April 29, 2017
Radon exists everywhere, but we have a higher incidence here in Portland.* The colorless, odorless gas is the second leading cause of lung cancer in the United States. It is generally harmless outdoors as it is widely dispersed, but it can accumulate in the closed spaces of buildings (especially basements) over time.
In light of this, it’s a good idea to have any home you’re looking at purchasing (as well as your current home) tested for this invisible, dangerous gas.
Testing for radon is a relatively inexpensive and simple process. It’s also commonplace within the real estate transaction; we recommend testing for virtually every property. While there are many radon testing companies, we trust and recommend the good people at Precision Radon Measurement to all of our clients. Give them a call to schedule an appointment and they’ll take care of the rest. The process takes a couple of days and you’ll get on-site results.
If your home has levels of radon accumulation over 4.0 pCi/L (picoCuries per liter), you’ll need to have a mitigation system installed. That basically means that there are about 9 atoms of radon decaying in one liter of air per minute. The layout of your home and the cause of accumulation (cracks in the foundation, gaps in construction joints, etc.) will determine the exact structure of the mitigation system. Contact a radon specialist such as Ecotech to set up a consultation. A specialist will consider the aesthetics of your home and create a system that will get rid of radon without being intrusive.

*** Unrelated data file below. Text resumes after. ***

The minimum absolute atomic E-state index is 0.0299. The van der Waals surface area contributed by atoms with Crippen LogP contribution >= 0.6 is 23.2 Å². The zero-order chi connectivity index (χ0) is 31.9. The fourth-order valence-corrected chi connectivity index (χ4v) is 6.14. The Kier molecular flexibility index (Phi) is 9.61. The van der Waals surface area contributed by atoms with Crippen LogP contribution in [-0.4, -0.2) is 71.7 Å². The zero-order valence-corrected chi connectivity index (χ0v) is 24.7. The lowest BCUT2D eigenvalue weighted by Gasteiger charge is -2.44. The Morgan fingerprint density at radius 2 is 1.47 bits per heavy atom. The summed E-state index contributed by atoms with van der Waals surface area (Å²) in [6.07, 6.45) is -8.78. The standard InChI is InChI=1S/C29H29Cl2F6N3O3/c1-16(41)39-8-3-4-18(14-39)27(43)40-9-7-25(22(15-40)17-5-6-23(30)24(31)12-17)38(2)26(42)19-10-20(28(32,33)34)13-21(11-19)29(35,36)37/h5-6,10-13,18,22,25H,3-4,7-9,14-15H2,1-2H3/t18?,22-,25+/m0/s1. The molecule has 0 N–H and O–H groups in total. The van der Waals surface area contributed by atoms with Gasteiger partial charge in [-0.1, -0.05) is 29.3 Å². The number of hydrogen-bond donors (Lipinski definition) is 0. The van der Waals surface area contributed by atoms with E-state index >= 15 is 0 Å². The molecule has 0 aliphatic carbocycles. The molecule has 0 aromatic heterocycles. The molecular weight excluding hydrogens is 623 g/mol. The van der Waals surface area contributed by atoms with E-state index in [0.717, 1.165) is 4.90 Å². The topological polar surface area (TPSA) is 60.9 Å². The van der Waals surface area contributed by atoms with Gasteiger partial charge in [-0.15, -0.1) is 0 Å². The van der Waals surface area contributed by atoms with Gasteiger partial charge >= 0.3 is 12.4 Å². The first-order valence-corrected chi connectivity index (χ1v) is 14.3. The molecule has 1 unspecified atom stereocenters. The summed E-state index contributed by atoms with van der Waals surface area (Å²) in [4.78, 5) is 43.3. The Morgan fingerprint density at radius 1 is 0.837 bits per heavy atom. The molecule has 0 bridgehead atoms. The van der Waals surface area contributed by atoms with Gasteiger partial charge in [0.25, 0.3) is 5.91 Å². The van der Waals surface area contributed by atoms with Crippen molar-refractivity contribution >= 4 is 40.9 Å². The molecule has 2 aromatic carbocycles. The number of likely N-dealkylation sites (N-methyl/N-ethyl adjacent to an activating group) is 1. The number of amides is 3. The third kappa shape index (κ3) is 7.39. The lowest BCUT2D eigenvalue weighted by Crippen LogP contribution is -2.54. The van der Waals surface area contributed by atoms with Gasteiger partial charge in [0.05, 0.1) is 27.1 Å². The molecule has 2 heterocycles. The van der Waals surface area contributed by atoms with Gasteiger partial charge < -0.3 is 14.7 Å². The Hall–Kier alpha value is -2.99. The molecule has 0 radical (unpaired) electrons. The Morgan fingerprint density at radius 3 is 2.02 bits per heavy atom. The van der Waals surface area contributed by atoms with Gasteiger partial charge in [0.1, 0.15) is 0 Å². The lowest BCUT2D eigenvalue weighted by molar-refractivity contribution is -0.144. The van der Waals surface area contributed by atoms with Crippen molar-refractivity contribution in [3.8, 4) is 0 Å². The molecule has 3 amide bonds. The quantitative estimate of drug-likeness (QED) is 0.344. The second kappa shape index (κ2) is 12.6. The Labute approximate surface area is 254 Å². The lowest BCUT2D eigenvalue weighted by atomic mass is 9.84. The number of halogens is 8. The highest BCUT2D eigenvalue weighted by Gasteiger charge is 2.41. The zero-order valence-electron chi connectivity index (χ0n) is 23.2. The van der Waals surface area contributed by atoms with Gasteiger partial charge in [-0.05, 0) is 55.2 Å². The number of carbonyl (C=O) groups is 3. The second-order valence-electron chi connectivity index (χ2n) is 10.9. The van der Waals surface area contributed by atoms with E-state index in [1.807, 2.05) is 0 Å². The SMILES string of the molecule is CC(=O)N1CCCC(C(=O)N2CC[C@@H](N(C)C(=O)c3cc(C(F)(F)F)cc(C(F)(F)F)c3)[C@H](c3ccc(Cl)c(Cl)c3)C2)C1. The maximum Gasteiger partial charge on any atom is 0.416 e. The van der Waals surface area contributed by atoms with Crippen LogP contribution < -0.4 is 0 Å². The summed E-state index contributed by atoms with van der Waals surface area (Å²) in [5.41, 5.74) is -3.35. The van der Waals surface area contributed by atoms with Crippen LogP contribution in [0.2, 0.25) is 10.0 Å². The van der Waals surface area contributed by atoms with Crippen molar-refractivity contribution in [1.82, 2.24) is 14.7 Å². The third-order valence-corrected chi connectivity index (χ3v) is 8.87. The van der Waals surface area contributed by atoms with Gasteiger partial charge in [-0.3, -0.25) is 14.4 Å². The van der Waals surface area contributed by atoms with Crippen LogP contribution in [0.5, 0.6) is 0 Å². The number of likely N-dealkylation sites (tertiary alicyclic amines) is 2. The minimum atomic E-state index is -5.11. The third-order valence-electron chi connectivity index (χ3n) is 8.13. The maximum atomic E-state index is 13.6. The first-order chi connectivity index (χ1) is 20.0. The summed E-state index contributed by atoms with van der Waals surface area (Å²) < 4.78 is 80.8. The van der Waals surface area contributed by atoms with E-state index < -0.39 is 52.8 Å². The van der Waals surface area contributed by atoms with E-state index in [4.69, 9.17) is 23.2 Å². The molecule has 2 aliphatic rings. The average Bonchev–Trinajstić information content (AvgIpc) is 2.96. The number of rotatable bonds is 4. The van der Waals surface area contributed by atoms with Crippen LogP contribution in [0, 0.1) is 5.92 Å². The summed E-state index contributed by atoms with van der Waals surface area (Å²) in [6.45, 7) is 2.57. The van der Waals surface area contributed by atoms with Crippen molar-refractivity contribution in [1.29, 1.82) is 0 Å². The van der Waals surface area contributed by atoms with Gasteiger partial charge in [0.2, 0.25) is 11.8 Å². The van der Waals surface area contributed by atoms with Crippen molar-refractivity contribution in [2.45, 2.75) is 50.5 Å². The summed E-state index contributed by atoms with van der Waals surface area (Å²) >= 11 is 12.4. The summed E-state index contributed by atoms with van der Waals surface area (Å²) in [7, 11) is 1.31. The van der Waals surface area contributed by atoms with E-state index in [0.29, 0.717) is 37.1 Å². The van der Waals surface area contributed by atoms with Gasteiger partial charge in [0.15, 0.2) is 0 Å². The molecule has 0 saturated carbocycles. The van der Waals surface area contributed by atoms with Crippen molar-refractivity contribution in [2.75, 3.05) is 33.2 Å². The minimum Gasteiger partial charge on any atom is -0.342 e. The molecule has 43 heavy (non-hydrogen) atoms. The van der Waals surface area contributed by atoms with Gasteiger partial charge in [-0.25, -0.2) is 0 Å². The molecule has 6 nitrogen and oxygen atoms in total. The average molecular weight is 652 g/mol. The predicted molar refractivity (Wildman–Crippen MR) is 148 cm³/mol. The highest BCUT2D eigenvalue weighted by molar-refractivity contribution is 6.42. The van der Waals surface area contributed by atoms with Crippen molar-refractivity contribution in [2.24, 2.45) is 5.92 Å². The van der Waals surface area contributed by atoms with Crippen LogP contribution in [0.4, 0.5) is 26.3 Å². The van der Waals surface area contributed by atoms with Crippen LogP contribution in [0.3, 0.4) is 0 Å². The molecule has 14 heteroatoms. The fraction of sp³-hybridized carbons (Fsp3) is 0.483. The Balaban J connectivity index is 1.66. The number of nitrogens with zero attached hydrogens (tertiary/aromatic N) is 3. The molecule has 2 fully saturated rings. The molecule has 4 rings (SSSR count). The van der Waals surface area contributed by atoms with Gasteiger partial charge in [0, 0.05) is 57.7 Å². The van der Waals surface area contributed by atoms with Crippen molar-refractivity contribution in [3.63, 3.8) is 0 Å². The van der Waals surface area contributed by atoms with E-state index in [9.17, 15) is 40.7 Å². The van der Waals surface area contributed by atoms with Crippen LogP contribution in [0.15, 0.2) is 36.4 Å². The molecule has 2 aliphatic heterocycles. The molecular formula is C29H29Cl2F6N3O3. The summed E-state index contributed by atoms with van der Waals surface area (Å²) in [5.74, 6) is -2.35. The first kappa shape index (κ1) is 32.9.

We can’t tell you exactly what an individual home’s mitigation system will look like, but there is a general recipe for removing radon.
Ecotech does a good job of making sure the mitigation system blends with the design of your house. They will also ensure that the system runs at maximum efficiency to keep energy costs low.
Radon should be taken seriously, but it is a relatively inexpensive and easy threat to eliminate. Take a look below for some radon facts and links to resources.
New Data Shows Some Areas in Oregon Are At High Risk Of Elevated Radon Levels
Consumer’s Guide to Radon Reduction – Environmental Protection Agency
Radon Levels in Portland Area by Zipcode (a long-term study done at PSU)
Radon testing: Precision Radon Measurement
Radon mitigation system installation: Ecotech
* If you’re really curious about the how and why behind higher radon levels in the Portland area, feel free to dig into how the Missoula Floods shaped the Willamette Valley and left behind granite-infused sediment that is relatively high in uranium. Radon is a byproduct created by the breakdown of uranium. There’s your science lesson for today.
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